Mr. Basko credits a colleague of his at Lynchburg who summarized the findings of the study as follows: “Gallup shows us that students need two basic things to feel like they belong. They need to know that someone on campus has their back, and they need a chance to do something really meaningful to them at least once a week.” Mr. Basko reacts with incredulity that the solution for improving retention could be so simple as “making sure every single student has a reason to stay and can articulate what that reason is.”
Citing numerous reasons for students failing to persist such as financial, academic, social, family, fit, mental health issues, Mr. Basko writes that there are too many possibilities for problems and colleges are unable to fix all of them. He postulates what if colleges help students find the positives that outweigh the negatives?
Rather than design a complex and cumbersome data platform to identify red flags and tailor solutions, Mr. Basko suggests that positive solutions can be accomplished with existing faculty and staff. Faculty can give students long-term projects, get to know them personally, and help them engage with the classroom material. Student-development staff can help by assisting students to identify or find their meaningful activities. He concludes by writing that there are many reasons why students choose to leave a college, but it often only takes one good reason for them to stay.
As someone who has researched and written about tactics and techniques for improving student retention (campus-based and online) for nearly two decades, I think Mr. Basko is on to something. His proposal, while simple, is not that different than the Community of Inquiry Framework for online courses developed by researchers more than two decades ago. The CoI Framework “represents a process of creating a deep and meaningful learning experience through the development of three interdependent elements – social, cognitive, and teaching presence.” The illustration below shows how these three presences interact to create the learning experience.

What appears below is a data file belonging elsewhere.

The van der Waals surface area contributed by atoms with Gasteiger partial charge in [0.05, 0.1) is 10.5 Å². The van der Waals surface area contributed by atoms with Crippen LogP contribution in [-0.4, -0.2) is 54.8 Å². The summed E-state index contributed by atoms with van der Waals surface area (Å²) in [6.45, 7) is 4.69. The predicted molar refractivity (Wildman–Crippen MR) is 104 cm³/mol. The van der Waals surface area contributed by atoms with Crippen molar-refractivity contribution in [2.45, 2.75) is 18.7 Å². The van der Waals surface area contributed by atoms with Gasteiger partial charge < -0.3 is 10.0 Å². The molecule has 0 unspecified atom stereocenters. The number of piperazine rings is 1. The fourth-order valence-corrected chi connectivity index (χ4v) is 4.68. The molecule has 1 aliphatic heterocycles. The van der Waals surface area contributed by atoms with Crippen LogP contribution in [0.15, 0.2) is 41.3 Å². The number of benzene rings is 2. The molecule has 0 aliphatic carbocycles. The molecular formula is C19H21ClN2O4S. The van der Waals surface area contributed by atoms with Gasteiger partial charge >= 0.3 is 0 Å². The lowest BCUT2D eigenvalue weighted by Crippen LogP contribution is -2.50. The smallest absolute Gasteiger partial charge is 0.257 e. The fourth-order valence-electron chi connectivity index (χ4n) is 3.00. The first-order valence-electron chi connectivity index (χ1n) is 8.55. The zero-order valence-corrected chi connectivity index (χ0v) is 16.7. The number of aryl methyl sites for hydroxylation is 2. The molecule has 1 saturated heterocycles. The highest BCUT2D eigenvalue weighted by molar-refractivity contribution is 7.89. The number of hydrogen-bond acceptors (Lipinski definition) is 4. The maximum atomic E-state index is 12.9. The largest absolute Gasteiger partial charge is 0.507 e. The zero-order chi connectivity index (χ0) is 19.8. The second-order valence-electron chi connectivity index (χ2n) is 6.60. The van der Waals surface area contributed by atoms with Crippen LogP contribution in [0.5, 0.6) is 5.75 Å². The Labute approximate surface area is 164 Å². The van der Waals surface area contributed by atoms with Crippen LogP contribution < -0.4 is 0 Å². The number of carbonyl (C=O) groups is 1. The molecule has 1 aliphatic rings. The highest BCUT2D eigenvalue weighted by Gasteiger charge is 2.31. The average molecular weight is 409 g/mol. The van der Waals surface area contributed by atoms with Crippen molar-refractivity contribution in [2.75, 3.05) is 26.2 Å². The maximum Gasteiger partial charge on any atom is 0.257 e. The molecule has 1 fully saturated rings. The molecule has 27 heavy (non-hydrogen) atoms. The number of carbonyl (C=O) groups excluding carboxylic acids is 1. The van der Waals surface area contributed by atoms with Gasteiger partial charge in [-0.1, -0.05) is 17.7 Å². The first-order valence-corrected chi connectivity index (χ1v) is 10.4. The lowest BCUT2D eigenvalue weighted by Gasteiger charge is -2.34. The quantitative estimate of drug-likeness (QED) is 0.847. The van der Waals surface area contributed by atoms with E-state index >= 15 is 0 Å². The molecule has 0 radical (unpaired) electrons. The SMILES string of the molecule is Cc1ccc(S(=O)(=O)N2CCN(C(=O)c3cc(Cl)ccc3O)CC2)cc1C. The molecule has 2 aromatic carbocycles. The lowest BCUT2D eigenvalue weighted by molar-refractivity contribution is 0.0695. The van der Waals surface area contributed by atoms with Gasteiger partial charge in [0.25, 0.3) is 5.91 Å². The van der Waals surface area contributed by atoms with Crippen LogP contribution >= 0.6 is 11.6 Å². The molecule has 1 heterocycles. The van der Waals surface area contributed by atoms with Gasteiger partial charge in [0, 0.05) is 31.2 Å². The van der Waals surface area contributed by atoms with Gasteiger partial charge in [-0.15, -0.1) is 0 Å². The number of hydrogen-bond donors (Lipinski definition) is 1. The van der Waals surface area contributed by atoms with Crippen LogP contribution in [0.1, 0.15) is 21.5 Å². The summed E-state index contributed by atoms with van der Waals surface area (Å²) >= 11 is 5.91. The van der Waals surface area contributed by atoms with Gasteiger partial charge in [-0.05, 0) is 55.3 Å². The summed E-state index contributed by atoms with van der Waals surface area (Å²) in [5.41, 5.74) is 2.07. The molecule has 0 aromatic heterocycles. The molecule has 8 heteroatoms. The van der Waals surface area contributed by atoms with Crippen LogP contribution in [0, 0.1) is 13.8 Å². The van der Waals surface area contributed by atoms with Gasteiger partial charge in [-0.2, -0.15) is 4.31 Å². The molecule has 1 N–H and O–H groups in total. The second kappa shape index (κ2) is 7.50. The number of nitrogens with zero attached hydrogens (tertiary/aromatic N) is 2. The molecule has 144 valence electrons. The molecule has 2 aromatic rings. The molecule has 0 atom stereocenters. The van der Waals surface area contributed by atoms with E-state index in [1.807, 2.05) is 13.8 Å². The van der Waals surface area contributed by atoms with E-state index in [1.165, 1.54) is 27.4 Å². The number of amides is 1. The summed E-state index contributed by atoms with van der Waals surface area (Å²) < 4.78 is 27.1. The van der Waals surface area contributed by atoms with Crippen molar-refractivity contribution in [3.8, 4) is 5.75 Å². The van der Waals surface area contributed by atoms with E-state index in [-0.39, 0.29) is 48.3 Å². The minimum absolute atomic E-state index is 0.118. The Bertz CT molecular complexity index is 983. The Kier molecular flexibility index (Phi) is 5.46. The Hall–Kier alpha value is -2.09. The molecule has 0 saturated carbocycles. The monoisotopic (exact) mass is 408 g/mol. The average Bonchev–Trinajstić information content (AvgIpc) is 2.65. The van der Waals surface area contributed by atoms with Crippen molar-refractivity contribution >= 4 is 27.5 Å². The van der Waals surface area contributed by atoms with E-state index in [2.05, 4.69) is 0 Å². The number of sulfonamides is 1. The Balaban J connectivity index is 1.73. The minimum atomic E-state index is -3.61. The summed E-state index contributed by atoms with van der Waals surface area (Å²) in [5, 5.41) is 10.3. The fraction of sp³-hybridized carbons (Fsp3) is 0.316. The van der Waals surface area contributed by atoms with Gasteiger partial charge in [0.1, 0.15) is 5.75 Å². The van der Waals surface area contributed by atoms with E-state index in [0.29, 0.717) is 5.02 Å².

Learning is the universal expected outcome of educating students. Mr. Basko’s ideas are very similar to a process that was identified to improve student engagement in online courses when students’ access to technology and faculty experiences teaching online courses were much more limited.
I can attest to the success of utilizing the Community of Inquiry Framework in online course design at APUS. I can also attest that engaging students in meaningful activities improve retention, even for part-time, working adult students who are taking online courses.
When creating mission statements for non-profits and for-profits was trending, I read guidance about the need to keep the key points of the mission at five or below so that all constituents could remember them. Having an educational mission to keep students engaged academically and presented with meaningful experiences seems like a goal that faculty and staff could embrace.